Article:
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Comment & Response |

Mental Health and the Army—Reply

Ronald C. Kessler, PhD1; Matthew K. Nock, PhD2; Michael Schoenbaum, PhD3
[+] Author Affiliations
1Department of Health Care Policy, Harvard Medical School, Boston, Massachusetts
2Department of Psychology, Harvard University, Cambridge, Massachusetts
3National Institute of Mental Health, Bethesda, Maryland
JAMA Psychiatry. 2014;71(8):967-968. doi:10.1001/jamapsychiatry.2014.716.
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In Reply On behalf of the Army Study to Assess Risk and Resilience in Servicemembers (Army STARRS) Collaborators, we would like to address the 3 main criticisms of our articles13 by Hoge et al in their letter. As detailed here, all available data suggest that these criticisms are without scientific merit. Hoge et al also made a number of secondary criticisms that, like the primary criticisms, are without merit. However, we focus here only on the 3 main criticisms: (1) that we were incorrect in asserting that soldiers have higher rates of current mental disorders than comparable civilians; (2) that we were incorrect in asserting that most soldiers with current mental disorders had first onsets prior to enlistment; and (3) that we were incorrect in concluding that Army suicides are a “direct result” of deployment (a criticism of something we did not say).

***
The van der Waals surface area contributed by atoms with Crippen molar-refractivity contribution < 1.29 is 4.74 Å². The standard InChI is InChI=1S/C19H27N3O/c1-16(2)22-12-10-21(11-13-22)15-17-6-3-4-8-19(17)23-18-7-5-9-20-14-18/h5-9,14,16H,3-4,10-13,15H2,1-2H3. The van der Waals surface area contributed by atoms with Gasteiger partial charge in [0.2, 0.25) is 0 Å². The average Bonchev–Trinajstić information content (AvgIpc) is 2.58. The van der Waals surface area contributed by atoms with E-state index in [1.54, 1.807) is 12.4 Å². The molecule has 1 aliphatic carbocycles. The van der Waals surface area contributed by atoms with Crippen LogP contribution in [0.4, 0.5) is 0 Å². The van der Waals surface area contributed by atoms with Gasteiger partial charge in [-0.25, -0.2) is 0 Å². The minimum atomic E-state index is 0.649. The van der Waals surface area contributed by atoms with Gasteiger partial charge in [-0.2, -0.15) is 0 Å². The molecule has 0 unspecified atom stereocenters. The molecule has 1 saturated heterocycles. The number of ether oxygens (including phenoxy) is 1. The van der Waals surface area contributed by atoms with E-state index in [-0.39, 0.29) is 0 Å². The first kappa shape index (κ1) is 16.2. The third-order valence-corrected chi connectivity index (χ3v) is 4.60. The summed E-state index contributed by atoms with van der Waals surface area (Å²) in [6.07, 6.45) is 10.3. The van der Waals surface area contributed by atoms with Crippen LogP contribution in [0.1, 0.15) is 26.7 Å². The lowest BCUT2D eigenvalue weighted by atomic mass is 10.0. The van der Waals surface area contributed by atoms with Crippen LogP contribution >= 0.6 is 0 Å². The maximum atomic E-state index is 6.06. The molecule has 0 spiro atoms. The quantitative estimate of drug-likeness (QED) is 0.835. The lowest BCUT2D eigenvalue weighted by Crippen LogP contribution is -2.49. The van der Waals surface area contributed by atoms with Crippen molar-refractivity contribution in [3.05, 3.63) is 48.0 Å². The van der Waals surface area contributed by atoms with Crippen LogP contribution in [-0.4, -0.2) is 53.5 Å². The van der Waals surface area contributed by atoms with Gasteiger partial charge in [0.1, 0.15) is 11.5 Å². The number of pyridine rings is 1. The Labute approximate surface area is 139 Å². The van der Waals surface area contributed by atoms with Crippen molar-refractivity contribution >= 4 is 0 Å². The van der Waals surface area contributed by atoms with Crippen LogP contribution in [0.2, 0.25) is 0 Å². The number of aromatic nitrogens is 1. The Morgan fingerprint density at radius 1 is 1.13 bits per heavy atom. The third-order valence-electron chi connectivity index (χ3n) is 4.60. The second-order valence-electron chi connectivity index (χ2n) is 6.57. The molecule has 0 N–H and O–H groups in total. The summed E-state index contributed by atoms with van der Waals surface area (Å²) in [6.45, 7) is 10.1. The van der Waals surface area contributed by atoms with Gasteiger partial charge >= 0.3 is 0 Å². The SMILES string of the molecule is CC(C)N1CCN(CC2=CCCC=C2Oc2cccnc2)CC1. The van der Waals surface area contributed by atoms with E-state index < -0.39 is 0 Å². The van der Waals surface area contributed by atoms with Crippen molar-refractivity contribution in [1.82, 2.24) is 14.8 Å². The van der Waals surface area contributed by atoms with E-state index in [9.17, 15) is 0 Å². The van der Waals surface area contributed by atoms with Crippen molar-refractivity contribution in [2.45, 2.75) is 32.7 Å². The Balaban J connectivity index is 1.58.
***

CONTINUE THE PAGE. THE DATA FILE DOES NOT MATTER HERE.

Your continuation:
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August 1, 2014
Charles W. Hoge, MD; Christopher H. Warner, MD; Carl A. Castro, PhD
1Center for Psychiatry and Neuroscience, Walter Reed Army Institute of Research, Silver Spring, Maryland
2Psychiatry Consultant to the Army Surgeon General and Division Surgeon (Rear), 101st Airborne Division, Ft Campbell, Kentucky
3School of Social Work, University of Southern California, Los Angeles
JAMA Psychiatry. 2014;71(8):965-966. doi:10.1001/jamapsychiatry.2014.689.
August 1, 2014
Mark C. Russell, PhD, ABPP; Sue Nicholson Butkus, PhD
1Antioch University Seattle, Seattle, Washington2retired US Navy commander
3Washington State University, Pullman, Tacoma
JAMA Psychiatry. 2014;71(8):966-967. doi:10.1001/jamapsychiatry.2014.695.
August 1, 2014
Brandon J. Hill, PhD; Joshua Trey Barnett, MA
1Department of Obstetrics and Gynecology, Center for the Interdisciplinary Inquiry and Innovation in Sexual and Reproductive Health, University of Chicago, Chicago, Illinois2The Kinsey Institute for Research in Sex, Gender, and Reproduction, Bloomington, Indiana
3Department of Communication, University of Utah, Salt Lake City
JAMA Psychiatry. 2014;71(8):967. doi:10.1001/jamapsychiatry.2014.697.
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